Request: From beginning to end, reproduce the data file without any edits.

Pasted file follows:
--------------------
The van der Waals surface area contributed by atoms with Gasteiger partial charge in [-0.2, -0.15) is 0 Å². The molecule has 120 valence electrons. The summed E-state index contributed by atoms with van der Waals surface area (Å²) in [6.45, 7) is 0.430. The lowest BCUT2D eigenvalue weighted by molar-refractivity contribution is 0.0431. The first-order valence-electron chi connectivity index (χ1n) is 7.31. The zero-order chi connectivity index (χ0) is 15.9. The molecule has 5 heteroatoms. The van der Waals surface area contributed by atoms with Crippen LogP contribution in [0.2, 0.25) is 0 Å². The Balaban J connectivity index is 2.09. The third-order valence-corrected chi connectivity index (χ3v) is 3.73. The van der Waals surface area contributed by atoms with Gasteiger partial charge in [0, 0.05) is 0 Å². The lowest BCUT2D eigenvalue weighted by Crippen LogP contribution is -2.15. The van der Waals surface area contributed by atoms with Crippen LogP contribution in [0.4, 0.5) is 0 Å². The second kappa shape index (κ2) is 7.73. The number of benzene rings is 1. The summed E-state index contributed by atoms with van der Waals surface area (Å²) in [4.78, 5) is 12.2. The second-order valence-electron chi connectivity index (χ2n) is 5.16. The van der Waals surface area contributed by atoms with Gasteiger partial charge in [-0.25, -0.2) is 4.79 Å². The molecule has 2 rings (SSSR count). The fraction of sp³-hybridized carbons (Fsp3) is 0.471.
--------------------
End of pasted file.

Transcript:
The van der Waals surface area contributed by atoms with Gasteiger partial charge in [-0.2, -0.15) is 0 Å². The molecule has 120 valence electrons. The summed E-state index contributed by atoms with van der Waals surface area (Å²) in [6.45, 7) is 0.430. The lowest BCUT2D eigenvalue weighted by molar-refractivity contribution is 0.0431. The first-order valence-electron chi connectivity index (χ1n) is 7.31. The zero-order chi connectivity index (χ0) is 15.9. The molecule has 5 heteroatoms. The van der Waals surface area contributed by atoms with Crippen LogP contribution in [0.2, 0.25) is 0 Å². The Balaban J connectivity index is 2.09. The third-order valence-corrected chi connectivity index (χ3v) is 3.73. The van der Waals surface area contributed by atoms with Gasteiger partial charge in [0, 0.05) is 0 Å². The lowest BCUT2D eigenvalue weighted by Crippen LogP contribution is -2.15. The van der Waals surface area contributed by atoms with Crippen LogP contribution in [0.4, 0.5) is 0 Å². The second kappa shape index (κ2) is 7.73. The number of benzene rings is 1. The summed E-state index contributed by atoms with van der Waals surface area (Å²) in [4.78, 5) is 12.2. The second-order valence-electron chi connectivity index (χ2n) is 5.16. The van der Waals surface area contributed by atoms with Gasteiger partial charge in [-0.25, -0.2) is 4.79 Å². The molecule has 2 rings (SSSR count). The fraction of sp³-hybridized carbons (Fsp3) is 0.471.